Swindon railway station

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Swindon National Rail
Swindon railway station MMB 03 43168 43161.jpg
Location
PlaceSwindon
Local authorityBorough of Swindon
Coordinates51°33′56″N 1°47′07″W / 51.5656°N 1.7854°W / 51.5656; -1.7854Coordinates: 51°33′56″N 1°47′07″W / 51.5656°N 1.7854°W / 51.5656; -1.7854
Grid referenceSU149851
Operations
Station codeSWI
Managed byGreat Western Railway
Number of platforms4
DfT categoryC1
Live arrivals/departures, station information and onward connections
from National Rail Enquiries
Annual rail passenger usage*
2013/14Increase 3.350 million
2014/15Increase 3.504 million
2015/16Increase 3.581 million
2016/17Increase 3.679 million
– Interchange  0.247 million
2017/18Decrease 3.625 million
– Interchange Increase 0.252 million
History
Original companyGreat Western Railway
Pre-groupingGWR
Post-groupingGWR
1842Opened as "Swindon Junction"
1961Renamed "Swindon"
National RailUK railway stations
A B C D E F G H I J K L M N O P Q R S T U V W X Y Z
* Annual estimated passenger usage based on sales of tickets in stated financial year(s) which end or originate at Swindon from Office of Rail and Road statistics. Methodology may vary year on year.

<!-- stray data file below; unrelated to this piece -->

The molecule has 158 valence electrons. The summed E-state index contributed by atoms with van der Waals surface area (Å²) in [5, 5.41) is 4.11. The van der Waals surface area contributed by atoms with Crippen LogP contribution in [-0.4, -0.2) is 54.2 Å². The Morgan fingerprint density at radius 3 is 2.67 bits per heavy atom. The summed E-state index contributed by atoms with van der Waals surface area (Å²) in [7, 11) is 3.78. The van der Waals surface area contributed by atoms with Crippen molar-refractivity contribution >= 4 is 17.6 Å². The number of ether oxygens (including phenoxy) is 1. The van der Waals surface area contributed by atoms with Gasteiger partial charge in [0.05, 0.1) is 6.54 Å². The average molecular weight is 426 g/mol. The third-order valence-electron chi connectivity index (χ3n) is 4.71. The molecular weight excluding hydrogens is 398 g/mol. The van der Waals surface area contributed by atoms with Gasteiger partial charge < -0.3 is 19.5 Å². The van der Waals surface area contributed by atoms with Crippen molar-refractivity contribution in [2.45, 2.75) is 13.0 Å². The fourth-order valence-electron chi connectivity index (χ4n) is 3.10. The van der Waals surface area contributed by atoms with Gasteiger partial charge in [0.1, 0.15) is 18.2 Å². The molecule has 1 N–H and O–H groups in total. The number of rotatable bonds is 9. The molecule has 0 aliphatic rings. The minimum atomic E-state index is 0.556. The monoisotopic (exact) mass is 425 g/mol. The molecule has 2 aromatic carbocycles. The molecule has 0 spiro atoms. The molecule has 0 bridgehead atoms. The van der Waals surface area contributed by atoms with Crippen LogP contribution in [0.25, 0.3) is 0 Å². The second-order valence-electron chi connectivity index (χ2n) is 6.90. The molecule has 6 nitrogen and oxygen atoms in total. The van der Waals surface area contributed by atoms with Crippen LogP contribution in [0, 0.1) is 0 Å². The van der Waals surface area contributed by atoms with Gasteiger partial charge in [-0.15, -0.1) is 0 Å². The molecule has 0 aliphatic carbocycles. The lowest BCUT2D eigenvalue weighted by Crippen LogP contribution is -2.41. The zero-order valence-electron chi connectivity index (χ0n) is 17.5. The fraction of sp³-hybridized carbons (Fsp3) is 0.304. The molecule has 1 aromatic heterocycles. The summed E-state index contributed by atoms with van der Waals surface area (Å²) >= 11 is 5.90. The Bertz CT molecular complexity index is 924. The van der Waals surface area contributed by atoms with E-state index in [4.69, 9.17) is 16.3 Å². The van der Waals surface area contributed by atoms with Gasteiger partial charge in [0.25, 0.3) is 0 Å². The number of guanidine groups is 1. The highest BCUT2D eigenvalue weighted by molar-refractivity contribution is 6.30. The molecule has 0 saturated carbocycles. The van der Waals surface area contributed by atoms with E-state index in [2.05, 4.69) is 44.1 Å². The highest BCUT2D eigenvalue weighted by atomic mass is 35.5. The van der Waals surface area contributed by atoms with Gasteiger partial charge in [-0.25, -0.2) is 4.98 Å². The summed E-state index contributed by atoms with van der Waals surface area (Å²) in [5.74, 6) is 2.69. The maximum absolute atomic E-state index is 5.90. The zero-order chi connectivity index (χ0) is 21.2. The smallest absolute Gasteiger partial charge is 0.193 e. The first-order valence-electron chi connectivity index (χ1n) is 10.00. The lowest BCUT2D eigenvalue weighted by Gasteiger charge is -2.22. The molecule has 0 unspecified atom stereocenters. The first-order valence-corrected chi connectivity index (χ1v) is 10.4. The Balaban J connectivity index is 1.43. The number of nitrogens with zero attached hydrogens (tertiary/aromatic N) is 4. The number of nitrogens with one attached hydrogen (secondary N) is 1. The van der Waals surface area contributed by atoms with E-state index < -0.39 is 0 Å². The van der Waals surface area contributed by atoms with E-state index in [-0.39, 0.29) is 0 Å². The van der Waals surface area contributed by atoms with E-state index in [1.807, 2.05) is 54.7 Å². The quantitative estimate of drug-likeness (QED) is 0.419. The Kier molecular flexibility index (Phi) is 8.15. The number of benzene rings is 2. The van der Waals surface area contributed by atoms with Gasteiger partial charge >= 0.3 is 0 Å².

Swindon railway station is on the Great Western Main Line in South West England, serving the town of Swindon, Wiltshire. It is 77 miles 23 chains (124.4 km) down the line from London Paddington and is situated between Didcot Parkway and Chippenham on the main line. It is managed by Great Western Railway, which also operates all the trains.

It is an important junction, where the former Great Western Railway line to Gloucester and Cheltenham Spa, the main line to Bristol Temple Meads, and the South Wales Main Line via Bristol Parkway diverge.

It is approximately 220 yards (200 m) from the central bus station and the town centre. It is served by GWR services from Paddington to Bristol Temple Meads, Cardiff Central, Cheltenham Spa via Gloucester, Swansea and the rest of South Wales, and to Westbury.

History[edit]

The National Rail logo above the station can be seen from a distance and helps travellers locate it